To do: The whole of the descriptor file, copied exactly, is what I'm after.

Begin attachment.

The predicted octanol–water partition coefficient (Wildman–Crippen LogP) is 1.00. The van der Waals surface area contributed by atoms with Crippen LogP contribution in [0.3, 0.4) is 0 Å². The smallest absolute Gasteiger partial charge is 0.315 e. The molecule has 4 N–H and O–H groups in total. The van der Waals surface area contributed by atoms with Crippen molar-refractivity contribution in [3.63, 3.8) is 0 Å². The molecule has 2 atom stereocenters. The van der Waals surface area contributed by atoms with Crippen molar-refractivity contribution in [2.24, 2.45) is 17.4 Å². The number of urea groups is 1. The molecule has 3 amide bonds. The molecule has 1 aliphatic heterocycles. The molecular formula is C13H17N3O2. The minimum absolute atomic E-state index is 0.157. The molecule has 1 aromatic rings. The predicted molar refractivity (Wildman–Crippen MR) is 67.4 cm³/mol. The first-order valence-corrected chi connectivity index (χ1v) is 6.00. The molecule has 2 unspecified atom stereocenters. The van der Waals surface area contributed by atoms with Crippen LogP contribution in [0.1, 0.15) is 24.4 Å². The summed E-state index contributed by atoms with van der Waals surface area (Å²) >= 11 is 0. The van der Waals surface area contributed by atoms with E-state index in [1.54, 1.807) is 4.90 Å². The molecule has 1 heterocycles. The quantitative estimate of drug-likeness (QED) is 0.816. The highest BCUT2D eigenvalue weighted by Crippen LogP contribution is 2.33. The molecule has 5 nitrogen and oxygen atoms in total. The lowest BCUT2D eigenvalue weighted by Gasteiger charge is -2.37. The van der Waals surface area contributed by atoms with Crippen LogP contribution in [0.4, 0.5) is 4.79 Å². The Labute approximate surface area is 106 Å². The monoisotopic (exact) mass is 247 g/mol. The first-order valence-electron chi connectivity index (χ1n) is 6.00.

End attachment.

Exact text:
The predicted octanol–water partition coefficient (Wildman–Crippen LogP) is 1.00. The van der Waals surface area contributed by atoms with Crippen LogP contribution in [0.3, 0.4) is 0 Å². The smallest absolute Gasteiger partial charge is 0.315 e. The molecule has 4 N–H and O–H groups in total. The van der Waals surface area contributed by atoms with Crippen molar-refractivity contribution in [3.63, 3.8) is 0 Å². The molecule has 2 atom stereocenters. The van der Waals surface area contributed by atoms with Crippen molar-refractivity contribution in [2.24, 2.45) is 17.4 Å². The number of urea groups is 1. The molecule has 3 amide bonds. The molecule has 1 aliphatic heterocycles. The molecular formula is C13H17N3O2. The minimum absolute atomic E-state index is 0.157. The molecule has 1 aromatic rings. The predicted molar refractivity (Wildman–Crippen MR) is 67.4 cm³/mol. The first-order valence-corrected chi connectivity index (χ1v) is 6.00. The molecule has 2 unspecified atom stereocenters. The van der Waals surface area contributed by atoms with Crippen LogP contribution in [0.1, 0.15) is 24.4 Å². The summed E-state index contributed by atoms with van der Waals surface area (Å²) >= 11 is 0. The van der Waals surface area contributed by atoms with E-state index in [1.54, 1.807) is 4.90 Å². The molecule has 1 heterocycles. The quantitative estimate of drug-likeness (QED) is 0.816. The highest BCUT2D eigenvalue weighted by Crippen LogP contribution is 2.33. The molecule has 5 nitrogen and oxygen atoms in total. The lowest BCUT2D eigenvalue weighted by Gasteiger charge is -2.37. The van der Waals surface area contributed by atoms with Crippen LogP contribution in [0.4, 0.5) is 4.79 Å². The Labute approximate surface area is 106 Å². The monoisotopic (exact) mass is 247 g/mol. The first-order valence-electron chi connectivity index (χ1n) is 6.00.